Injecting Prescription Opioids Carries Specific Increased Risk of Hep C


A new study from researchers at CUNY’s Graduate School of Public Health and Health Policy found that misusing prescription opioids via injection raises one’s risk of contracting hepatitis C, a blood-borne virus that targets the liver. The results point to the need for improved harm reduction strategies that are tailored to the methods people use to prepare and inject drugs.

Sharing needles and other injection equipment is already a known risk factor for infections, but by interviewing prescription opioid users, the researchers found that these drugs come with their own specific risk.

The study appears in Harm Reduction Journal. Professors Pedro Mateu-Gelabert and Honoria Guarino authored the study with research scientist Chunki Fong and research assistants Heather Goodbody and Carli Salvati of the Institute for Implementation Science in Population Health.

The researchers interviewed young people in New York City and tested each volunteer for hepatitis C. They interviewed one group for descriptions of the injection process and preparations, and another group for quantitative data on their current usage and history. The results show that ever having injected prescription opioids was a significant predictor of testing positive for the virus.

Whereas heroin dissolves easily in water, extended-release or abuse-deterrent prescription opioids require more water to fully dissolve. Because the syringes people commonly use aren’t big enough to hold that much liquid, it’s common to do multiple injections, the interviewees reported. If more than one person is using the same needle or cooker, multiple injections means more chances for viral transmission. Some interviewees also said they reused cotton filters from others, or did “rinse shots” from the residue left in cookers. Each of these steps presents added risk of hepatitis C transmission.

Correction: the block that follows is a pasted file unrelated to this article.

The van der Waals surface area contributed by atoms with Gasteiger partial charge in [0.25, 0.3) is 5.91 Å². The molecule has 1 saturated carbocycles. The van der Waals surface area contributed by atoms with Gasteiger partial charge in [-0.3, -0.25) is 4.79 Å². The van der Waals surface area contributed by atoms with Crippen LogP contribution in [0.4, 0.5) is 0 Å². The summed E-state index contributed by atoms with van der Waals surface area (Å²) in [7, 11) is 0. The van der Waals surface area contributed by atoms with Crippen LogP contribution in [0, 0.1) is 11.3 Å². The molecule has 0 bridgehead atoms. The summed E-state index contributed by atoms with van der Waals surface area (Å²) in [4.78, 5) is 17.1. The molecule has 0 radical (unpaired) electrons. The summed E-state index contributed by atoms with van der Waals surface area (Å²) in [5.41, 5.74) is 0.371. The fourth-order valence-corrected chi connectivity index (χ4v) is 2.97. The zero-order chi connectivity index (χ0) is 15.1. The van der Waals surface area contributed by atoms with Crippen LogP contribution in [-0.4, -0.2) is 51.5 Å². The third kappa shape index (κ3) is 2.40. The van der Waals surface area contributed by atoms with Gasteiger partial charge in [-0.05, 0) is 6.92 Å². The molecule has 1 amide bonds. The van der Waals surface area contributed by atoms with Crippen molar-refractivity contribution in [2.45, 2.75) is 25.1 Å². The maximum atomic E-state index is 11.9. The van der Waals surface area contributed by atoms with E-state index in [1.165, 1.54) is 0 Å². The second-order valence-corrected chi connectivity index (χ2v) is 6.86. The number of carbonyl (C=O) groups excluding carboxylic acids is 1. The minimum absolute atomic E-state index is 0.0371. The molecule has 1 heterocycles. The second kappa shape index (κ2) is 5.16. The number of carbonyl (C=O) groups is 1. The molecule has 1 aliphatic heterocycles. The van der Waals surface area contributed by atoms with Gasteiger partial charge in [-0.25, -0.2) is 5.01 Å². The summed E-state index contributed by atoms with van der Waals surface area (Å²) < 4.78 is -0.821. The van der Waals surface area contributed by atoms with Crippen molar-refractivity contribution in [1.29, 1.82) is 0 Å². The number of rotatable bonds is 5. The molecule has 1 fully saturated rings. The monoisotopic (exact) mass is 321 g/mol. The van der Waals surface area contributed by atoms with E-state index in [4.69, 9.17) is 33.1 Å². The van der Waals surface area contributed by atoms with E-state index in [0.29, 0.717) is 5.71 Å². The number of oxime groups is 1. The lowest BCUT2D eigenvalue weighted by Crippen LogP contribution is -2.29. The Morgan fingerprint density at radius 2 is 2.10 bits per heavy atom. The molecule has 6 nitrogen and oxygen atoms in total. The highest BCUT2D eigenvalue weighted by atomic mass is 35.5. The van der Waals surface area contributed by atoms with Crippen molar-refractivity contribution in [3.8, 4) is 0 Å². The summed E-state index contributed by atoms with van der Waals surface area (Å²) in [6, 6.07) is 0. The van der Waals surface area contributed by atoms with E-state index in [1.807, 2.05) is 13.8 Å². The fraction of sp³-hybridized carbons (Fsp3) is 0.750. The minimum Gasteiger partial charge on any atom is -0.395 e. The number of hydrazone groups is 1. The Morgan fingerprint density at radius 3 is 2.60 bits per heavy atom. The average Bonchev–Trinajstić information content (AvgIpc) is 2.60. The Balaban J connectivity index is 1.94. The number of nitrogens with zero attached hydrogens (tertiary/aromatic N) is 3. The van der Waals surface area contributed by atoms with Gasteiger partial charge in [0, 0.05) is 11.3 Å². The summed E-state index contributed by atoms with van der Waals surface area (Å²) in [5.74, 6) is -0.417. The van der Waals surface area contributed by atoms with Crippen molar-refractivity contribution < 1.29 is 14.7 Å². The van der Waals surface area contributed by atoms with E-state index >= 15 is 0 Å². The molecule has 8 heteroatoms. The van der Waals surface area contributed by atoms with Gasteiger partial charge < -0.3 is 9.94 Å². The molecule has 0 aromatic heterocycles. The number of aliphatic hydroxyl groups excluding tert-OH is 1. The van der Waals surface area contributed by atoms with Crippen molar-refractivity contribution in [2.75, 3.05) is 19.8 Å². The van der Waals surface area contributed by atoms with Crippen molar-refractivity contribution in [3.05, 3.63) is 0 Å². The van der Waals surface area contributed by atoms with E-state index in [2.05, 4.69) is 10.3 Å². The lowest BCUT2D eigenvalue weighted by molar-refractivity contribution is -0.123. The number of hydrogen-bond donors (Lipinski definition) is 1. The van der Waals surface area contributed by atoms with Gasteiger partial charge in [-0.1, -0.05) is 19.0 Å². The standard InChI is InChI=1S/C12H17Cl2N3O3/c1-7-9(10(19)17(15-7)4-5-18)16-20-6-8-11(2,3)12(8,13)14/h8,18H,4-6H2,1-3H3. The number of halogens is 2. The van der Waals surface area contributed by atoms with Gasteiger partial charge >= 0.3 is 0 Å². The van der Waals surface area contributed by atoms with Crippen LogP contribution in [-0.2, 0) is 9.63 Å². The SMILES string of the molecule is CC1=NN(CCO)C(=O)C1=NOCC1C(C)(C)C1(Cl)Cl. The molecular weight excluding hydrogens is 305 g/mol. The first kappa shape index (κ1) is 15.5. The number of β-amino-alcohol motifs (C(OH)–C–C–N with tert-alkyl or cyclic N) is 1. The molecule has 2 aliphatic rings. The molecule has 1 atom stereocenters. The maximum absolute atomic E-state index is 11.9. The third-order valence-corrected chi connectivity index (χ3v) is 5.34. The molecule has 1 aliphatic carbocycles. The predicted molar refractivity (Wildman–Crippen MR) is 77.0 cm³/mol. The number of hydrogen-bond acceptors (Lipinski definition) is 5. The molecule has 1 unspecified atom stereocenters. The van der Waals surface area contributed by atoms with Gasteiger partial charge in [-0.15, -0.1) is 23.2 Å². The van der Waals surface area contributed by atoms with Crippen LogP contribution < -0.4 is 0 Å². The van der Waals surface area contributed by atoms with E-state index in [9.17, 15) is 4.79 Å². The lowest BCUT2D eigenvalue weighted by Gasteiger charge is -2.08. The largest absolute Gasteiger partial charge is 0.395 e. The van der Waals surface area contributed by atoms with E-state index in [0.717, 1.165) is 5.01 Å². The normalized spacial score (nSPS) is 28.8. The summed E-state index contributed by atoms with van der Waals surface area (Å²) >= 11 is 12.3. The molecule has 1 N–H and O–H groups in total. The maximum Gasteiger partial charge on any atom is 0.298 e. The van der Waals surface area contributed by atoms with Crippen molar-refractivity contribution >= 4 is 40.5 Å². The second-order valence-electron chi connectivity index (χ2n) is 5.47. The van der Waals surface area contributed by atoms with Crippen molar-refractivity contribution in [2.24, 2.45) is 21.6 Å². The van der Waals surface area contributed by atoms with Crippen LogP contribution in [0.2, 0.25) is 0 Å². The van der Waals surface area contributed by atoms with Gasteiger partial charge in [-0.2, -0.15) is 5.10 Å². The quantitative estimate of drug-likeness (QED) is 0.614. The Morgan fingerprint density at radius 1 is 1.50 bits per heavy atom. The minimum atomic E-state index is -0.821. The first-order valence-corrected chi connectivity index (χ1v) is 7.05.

Most of the study volunteers said they used heroin more frequently than prescription opioids. These kinds of trends vary across regions of the country depending on prices and availability, the authors said. Even so, the study shows that the nature of the prescription pills presents specific risks.

The authors suggest possible harm reduction strategies that are specific to prescription opioid injection. For instance, if someone is using a larger syringe, they should avoid using those with detachable needles because they hold a larger amount of residual blood, which raises the risk of virus transmission.

Beyond SUM

Work By

Pedro Mateu-Gelabert (Associate Professor, Community Health and Social Sciences) | Profile 1
Honoria Guarino (Research Associate Professor, Institute for Implementation Science in Population Health) | Profile 1